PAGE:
A vital benefit for TDP is our office and team in India – with office space of over 14,000 square feet, once the lockdown restrictions were lifted, the team in India were able to return to the office quickly with sufficient space for all employees to work safely. The size of our conference rooms enables meetings with factories to continue safely and responsibly without risk in accordance with government guidelines.
Virtual meetings between TDP UK and TDP India, including factories, are now the ‘norm’ and have proven to be a valuable tool during this time of restricted travel.
[The first] lockdown gave us an opportunity to review and adjust our operating practices to optimise the benefit of having our two offices, and the changes implemented are now ‘day-to-day’ practice for the teams.
COVID-19 awareness training has been conducted in TDP UK, TDP India and the facilities we partner with to ensure everyone is equally protected.
We have maintained a collaborative approach with the facilities in our supply chain, maintaining transparent and clear lines of communication with the increased use of virtual meetings and routine assessments. This focus on transparent communication not only supports the accuracy of the information shared with licensors and customers, it also enables us to extend our communications to worker level; an important factor for us during this period of restricted travel. Protecting workers throughout the pandemic and the recovery period at the forefront of TDP’s strategy. We have taken actions to protect the health and safety of the teams in the UK and India, also in the facilities in our supply chain.
Which licences do you have high hopes for during the rest of 2020 and into 2021?
DG: We’re expecting to increase market share as a result of all new signings, Peppa Pig, Hey Duggee, Cocomelon and Animal Crossing. We also have some big films planned to launch – Minions, The Batman and Space Jam to name just a few. From the existing portfolio, Friends and The Mandalorian are emerging as top performers.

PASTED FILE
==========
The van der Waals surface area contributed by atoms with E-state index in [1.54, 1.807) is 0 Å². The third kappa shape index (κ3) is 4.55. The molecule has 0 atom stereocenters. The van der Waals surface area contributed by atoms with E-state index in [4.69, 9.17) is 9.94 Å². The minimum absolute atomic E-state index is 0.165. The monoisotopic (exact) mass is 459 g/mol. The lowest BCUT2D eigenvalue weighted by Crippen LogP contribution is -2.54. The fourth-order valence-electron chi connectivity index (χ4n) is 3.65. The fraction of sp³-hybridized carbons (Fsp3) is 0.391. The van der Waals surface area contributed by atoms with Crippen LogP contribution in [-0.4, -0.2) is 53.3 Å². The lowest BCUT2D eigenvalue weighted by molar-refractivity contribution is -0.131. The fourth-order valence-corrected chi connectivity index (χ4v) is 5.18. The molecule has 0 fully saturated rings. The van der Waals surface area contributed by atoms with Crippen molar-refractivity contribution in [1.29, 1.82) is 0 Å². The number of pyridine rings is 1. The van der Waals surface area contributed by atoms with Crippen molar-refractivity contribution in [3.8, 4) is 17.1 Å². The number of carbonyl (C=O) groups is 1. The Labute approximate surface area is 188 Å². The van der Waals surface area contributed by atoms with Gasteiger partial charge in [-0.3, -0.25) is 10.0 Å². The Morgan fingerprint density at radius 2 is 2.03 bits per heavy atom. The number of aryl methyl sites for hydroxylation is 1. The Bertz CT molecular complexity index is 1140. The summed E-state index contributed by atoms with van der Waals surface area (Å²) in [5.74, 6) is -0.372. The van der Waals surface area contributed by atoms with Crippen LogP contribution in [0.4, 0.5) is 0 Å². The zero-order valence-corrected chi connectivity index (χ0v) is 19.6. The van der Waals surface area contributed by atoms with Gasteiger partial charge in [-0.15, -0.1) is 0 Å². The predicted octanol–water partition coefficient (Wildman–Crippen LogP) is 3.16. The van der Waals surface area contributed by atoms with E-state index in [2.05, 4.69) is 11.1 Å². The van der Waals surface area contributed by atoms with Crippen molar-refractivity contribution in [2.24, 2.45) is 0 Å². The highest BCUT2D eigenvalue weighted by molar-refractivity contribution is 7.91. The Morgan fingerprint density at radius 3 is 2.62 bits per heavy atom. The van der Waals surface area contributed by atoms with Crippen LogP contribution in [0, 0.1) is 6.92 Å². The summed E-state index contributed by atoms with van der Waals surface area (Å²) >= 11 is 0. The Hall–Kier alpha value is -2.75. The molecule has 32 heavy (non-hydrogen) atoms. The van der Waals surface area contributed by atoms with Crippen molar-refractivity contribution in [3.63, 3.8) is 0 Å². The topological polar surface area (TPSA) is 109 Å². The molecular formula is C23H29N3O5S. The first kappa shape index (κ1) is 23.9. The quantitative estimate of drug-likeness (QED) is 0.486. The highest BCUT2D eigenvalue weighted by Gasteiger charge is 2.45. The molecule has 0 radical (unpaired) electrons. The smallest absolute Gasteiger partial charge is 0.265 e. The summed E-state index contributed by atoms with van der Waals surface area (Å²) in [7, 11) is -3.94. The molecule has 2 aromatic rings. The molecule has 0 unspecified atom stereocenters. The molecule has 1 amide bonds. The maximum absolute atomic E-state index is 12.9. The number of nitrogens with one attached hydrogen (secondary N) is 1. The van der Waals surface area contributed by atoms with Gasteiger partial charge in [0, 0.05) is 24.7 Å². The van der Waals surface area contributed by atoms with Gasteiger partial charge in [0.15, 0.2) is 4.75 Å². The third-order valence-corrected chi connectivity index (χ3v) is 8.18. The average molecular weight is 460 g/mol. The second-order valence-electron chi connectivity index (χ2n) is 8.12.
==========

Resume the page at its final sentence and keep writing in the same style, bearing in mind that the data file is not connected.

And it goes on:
Is sustainability still a major issue for TDP? What steps are you taking to tackle this and have they changed at all since the pandemic began?
LW: Most definitely, it was before the pandemic and continues to be so.
Our office in India is now 100% powered by solar energy and the water used is processed through our own water filtration plant. Our card point of sale on our own brand product is now entirely Forest Stewardship Council (FSC) sourced.
Disposable packaging is considered from the design stage with an agenda to simply reduce, use recyclable component, or consider a recyclable alternative.
With the retail landscape as it currently is, can new licences still breakthrough?
DG: With people wanting security it won’t be easy, however, more growth from gaming and YouTube content is sure to cut through.
Are we in danger of the licensed apparel category stagnating if retail isn’t open to taking a chance on licences outside of the evergreen ‘safe’ bets?
DG: With much change inevitable in so many areas and in such a dynamic industry, I don’t think stagnation is our biggest problem, indecision is. The bolder among us will make things happen by identifying and grasping the opportunities that are out there.
For TDP, what would you now most like to achieve by the end of 2020?
DG: Our objective is to take our teams and their families in the UK and India into an exciting 2021, in good health. We know we’re well placed for continued growth, thanks to talent, our commitment to ethics and sustainability along with a desire to continually enhance our product range.